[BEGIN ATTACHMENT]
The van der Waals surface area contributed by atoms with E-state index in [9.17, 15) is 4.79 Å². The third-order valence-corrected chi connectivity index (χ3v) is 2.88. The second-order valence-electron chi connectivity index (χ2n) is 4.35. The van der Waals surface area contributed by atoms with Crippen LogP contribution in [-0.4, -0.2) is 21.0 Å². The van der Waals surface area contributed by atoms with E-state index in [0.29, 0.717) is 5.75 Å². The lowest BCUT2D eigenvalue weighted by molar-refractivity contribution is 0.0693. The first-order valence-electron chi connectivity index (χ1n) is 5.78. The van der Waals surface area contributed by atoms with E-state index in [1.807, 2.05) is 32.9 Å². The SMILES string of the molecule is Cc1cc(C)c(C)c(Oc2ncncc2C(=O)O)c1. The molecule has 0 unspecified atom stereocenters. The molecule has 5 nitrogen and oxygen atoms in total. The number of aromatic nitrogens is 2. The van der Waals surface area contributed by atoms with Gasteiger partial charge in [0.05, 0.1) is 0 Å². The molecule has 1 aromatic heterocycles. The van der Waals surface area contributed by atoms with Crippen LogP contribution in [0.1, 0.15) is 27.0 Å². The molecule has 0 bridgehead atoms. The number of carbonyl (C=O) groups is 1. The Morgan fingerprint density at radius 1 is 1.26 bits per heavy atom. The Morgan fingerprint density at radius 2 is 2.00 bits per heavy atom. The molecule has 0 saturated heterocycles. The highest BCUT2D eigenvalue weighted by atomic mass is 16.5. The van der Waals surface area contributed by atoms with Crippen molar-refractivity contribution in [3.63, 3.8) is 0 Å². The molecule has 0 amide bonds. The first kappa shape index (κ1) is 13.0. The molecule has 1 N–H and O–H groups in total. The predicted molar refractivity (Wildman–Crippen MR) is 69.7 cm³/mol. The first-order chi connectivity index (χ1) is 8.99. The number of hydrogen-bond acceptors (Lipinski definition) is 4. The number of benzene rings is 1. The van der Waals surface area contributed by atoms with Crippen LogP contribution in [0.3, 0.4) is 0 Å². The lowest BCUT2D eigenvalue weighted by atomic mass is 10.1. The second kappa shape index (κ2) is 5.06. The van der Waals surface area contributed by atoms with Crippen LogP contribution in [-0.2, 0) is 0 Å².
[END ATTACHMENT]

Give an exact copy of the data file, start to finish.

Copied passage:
The van der Waals surface area contributed by atoms with E-state index in [9.17, 15) is 4.79 Å². The third-order valence-corrected chi connectivity index (χ3v) is 2.88. The second-order valence-electron chi connectivity index (χ2n) is 4.35. The van der Waals surface area contributed by atoms with Crippen LogP contribution in [-0.4, -0.2) is 21.0 Å². The van der Waals surface area contributed by atoms with E-state index in [0.29, 0.717) is 5.75 Å². The lowest BCUT2D eigenvalue weighted by molar-refractivity contribution is 0.0693. The first-order valence-electron chi connectivity index (χ1n) is 5.78. The van der Waals surface area contributed by atoms with E-state index in [1.807, 2.05) is 32.9 Å². The SMILES string of the molecule is Cc1cc(C)c(C)c(Oc2ncncc2C(=O)O)c1. The molecule has 0 unspecified atom stereocenters. The molecule has 5 nitrogen and oxygen atoms in total. The number of aromatic nitrogens is 2. The van der Waals surface area contributed by atoms with Gasteiger partial charge in [0.05, 0.1) is 0 Å². The molecule has 1 aromatic heterocycles. The van der Waals surface area contributed by atoms with Crippen LogP contribution in [0.1, 0.15) is 27.0 Å². The molecule has 0 bridgehead atoms. The number of carbonyl (C=O) groups is 1. The Morgan fingerprint density at radius 1 is 1.26 bits per heavy atom. The Morgan fingerprint density at radius 2 is 2.00 bits per heavy atom. The molecule has 0 saturated heterocycles. The highest BCUT2D eigenvalue weighted by atomic mass is 16.5. The van der Waals surface area contributed by atoms with Crippen molar-refractivity contribution in [3.63, 3.8) is 0 Å². The molecule has 0 amide bonds. The first kappa shape index (κ1) is 13.0. The molecule has 1 N–H and O–H groups in total. The predicted molar refractivity (Wildman–Crippen MR) is 69.7 cm³/mol. The first-order chi connectivity index (χ1) is 8.99. The number of hydrogen-bond acceptors (Lipinski definition) is 4. The number of benzene rings is 1. The van der Waals surface area contributed by atoms with Crippen LogP contribution in [0.3, 0.4) is 0 Å². The lowest BCUT2D eigenvalue weighted by atomic mass is 10.1. The second kappa shape index (κ2) is 5.06. The van der Waals surface area contributed by atoms with Crippen LogP contribution in [-0.2, 0) is 0 Å².